Frank Foster, composed for Count Basie
WASHINGTON - Frank Foster, a Grammy Award-winning musical arranger and jazz saxophonist who wrote one of the Count Basie Orchestra’s classic tunes of the 1950s and later became the band’s leader, died Tuesday at his home in Chesapeake, Va. He was 82 and had complications from kidney failure.
Mr. Foster joined the Basie big band as a tenor saxophonist in 1953, just as the group was returning to its glory established two decades before. He was a spirited soloist whose bold playing brought a fresh bebop-accented flair to the orchestra, and he became one of the ensemble’s leading writers and arrangers.
His best-known composition was “Shiny Stockings,’’ a relaxed tune with a propulsive sense of swing that builds to a brassy curtain of shimmering trumpets. It has been a staple of the Basie songbook since its debut on the landmark 1956 recording “April in Paris.’’
The first time the band played “Shiny Stockings,’’ Mr. Foster recalled in a 2008 interview with the National Endowment for the Arts, “it sounded like a 43-car pileup.’’
The problems were ironed out, with Basie featured in a characteristically understated piano solo.
“He just didn’t want it to be too full of notes and ‘too busy,’ as he called it,’’ Mr. Foster said of Basie’s musical conception. “It always had to swing. That was the one basic ingredient that always had to be there: to swing.’’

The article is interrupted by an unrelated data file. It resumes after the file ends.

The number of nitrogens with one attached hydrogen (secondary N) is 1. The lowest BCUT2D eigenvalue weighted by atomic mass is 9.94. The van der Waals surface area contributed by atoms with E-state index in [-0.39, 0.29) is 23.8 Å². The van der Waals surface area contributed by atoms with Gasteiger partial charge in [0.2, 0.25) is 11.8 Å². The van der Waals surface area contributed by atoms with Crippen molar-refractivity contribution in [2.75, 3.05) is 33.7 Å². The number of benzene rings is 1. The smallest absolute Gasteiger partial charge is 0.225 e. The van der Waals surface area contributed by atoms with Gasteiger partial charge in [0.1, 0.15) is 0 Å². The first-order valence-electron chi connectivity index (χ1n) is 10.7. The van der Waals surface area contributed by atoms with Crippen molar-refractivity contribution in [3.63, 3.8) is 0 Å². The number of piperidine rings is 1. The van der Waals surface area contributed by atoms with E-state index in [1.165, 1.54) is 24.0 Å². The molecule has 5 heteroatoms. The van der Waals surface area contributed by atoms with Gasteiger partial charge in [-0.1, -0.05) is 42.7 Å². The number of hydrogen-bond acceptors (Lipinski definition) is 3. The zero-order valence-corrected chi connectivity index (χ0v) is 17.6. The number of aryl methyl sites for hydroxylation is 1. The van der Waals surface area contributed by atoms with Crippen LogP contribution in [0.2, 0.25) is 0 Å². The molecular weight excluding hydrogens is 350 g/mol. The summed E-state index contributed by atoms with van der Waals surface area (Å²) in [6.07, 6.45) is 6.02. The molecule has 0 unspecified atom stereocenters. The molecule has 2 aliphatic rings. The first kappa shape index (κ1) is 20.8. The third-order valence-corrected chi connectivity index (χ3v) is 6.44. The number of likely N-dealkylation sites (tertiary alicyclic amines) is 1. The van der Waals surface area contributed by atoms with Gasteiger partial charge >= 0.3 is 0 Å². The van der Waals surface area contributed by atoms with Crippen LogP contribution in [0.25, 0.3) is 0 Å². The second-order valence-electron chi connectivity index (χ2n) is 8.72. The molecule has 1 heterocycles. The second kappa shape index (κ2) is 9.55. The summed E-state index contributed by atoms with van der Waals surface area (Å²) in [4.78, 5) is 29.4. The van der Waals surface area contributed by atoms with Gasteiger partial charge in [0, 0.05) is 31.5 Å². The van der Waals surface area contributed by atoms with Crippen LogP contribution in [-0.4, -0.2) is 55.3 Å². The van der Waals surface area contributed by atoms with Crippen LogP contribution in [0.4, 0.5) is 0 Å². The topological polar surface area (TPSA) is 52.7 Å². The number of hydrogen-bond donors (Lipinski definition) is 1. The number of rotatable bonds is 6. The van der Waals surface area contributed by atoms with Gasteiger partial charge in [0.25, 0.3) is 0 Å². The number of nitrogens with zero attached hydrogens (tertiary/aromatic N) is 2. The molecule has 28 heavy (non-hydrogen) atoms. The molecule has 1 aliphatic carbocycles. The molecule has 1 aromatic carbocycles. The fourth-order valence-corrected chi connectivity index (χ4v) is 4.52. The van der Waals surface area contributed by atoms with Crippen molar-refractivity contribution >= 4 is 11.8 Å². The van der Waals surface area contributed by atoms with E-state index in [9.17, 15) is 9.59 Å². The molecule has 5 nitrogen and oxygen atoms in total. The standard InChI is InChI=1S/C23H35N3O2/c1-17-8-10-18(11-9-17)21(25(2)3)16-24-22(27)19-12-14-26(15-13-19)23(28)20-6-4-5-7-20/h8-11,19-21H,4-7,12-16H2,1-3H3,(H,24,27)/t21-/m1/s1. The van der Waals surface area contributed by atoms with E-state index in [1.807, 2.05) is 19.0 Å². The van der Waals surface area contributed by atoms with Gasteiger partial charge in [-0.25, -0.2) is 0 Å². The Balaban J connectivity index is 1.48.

In addition to countless performances by the Basie band, “Shiny Stockings’’ has been recorded more than 300 times and has been called “essential for any jazz collection’’ by critic Scott Yanow.
Mr. Foster had several other compositions that became staples of the Basie repertoire, including “Blues in Hoss’ Flat,’’ “Blues Backstage,’’ and “Down for the Count.’’ The band’s 1960 album “Easin’ It’’ consisted of tunes written and arranged by Mr. Foster.
He and fellow tenor saxophonist Frank Wess made a compelling team in the Basie band, with their contrasting styles. Wess excelled in ballads and hewed to a lyrical prototype established by Lester Young in the 1930s.
Mr. Foster had a more vigorous and harmonically adventurous approach, adopting many of the musical advances of Charlie Parker and the bebop generation.
The saxophonists became known as the Two Franks, and composer Neal Hefti wrote a tune by that name. Wess and Mr. Foster continued to perform and record together for more than 40 years.
In 1965, Mr. Foster left the Basie orchestra to work with drummer Elvin Jones and other musicians, taught at several colleges, and formed a big band called the Loud Minority.
He composed a jazz suite for the 1980 Winter Olympics and arranged music for Sarah Vaughan, Frank Sinatra, Dizzy Gillespie, Tony Bennett, and other entertainers.